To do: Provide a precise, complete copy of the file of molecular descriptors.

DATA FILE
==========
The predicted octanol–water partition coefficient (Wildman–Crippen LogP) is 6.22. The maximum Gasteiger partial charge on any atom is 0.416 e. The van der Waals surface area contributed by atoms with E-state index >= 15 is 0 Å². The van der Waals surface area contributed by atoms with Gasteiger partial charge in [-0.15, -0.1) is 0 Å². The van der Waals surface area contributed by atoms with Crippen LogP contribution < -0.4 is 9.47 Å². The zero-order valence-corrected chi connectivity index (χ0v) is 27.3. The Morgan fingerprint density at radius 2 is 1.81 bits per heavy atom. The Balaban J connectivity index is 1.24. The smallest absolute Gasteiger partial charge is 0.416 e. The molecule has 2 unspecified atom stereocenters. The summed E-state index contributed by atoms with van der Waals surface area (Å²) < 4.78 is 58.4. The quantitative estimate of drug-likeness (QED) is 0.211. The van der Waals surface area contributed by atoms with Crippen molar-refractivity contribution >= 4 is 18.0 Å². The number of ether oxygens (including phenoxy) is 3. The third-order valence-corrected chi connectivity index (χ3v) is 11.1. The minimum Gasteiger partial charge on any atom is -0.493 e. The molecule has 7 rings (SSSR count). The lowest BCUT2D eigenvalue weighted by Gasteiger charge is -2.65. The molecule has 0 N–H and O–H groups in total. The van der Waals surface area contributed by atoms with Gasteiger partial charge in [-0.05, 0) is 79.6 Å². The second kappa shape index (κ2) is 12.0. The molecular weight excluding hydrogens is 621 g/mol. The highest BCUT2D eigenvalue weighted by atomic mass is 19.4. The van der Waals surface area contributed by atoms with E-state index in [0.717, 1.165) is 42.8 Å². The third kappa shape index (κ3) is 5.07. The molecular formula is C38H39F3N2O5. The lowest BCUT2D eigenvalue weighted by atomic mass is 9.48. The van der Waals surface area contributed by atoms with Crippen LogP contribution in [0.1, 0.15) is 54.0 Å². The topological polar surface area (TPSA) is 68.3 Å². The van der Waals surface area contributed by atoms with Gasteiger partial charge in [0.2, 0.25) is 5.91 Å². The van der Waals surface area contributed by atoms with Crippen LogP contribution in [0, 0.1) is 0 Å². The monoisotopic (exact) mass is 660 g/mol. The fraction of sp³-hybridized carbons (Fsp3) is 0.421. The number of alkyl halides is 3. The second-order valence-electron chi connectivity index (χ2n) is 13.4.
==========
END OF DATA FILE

The predicted octanol–water partition coefficient (Wildman–Crippen LogP) is 6.22. The maximum Gasteiger partial charge on any atom is 0.416 e. The van der Waals surface area contributed by atoms with E-state index >= 15 is 0 Å². The van der Waals surface area contributed by atoms with Gasteiger partial charge in [-0.15, -0.1) is 0 Å². The van der Waals surface area contributed by atoms with Crippen LogP contribution < -0.4 is 9.47 Å². The zero-order valence-corrected chi connectivity index (χ0v) is 27.3. The Morgan fingerprint density at radius 2 is 1.81 bits per heavy atom. The Balaban J connectivity index is 1.24. The smallest absolute Gasteiger partial charge is 0.416 e. The molecule has 2 unspecified atom stereocenters. The summed E-state index contributed by atoms with van der Waals surface area (Å²) < 4.78 is 58.4. The quantitative estimate of drug-likeness (QED) is 0.211. The van der Waals surface area contributed by atoms with Crippen molar-refractivity contribution >= 4 is 18.0 Å². The number of ether oxygens (including phenoxy) is 3. The third-order valence-corrected chi connectivity index (χ3v) is 11.1. The minimum Gasteiger partial charge on any atom is -0.493 e. The molecule has 7 rings (SSSR count). The lowest BCUT2D eigenvalue weighted by Gasteiger charge is -2.65. The molecule has 0 N–H and O–H groups in total. The van der Waals surface area contributed by atoms with Gasteiger partial charge in [-0.05, 0) is 79.6 Å². The second kappa shape index (κ2) is 12.0. The molecular weight excluding hydrogens is 621 g/mol. The highest BCUT2D eigenvalue weighted by atomic mass is 19.4. The van der Waals surface area contributed by atoms with E-state index in [0.717, 1.165) is 42.8 Å². The third kappa shape index (κ3) is 5.07. The molecular formula is C38H39F3N2O5. The lowest BCUT2D eigenvalue weighted by atomic mass is 9.48. The van der Waals surface area contributed by atoms with Crippen LogP contribution in [0.1, 0.15) is 54.0 Å². The topological polar surface area (TPSA) is 68.3 Å². The van der Waals surface area contributed by atoms with Gasteiger partial charge in [0.2, 0.25) is 5.91 Å². The van der Waals surface area contributed by atoms with Crippen LogP contribution in [0, 0.1) is 0 Å². The monoisotopic (exact) mass is 660 g/mol. The fraction of sp³-hybridized carbons (Fsp3) is 0.421. The number of alkyl halides is 3. The second-order valence-electron chi connectivity index (χ2n) is 13.4.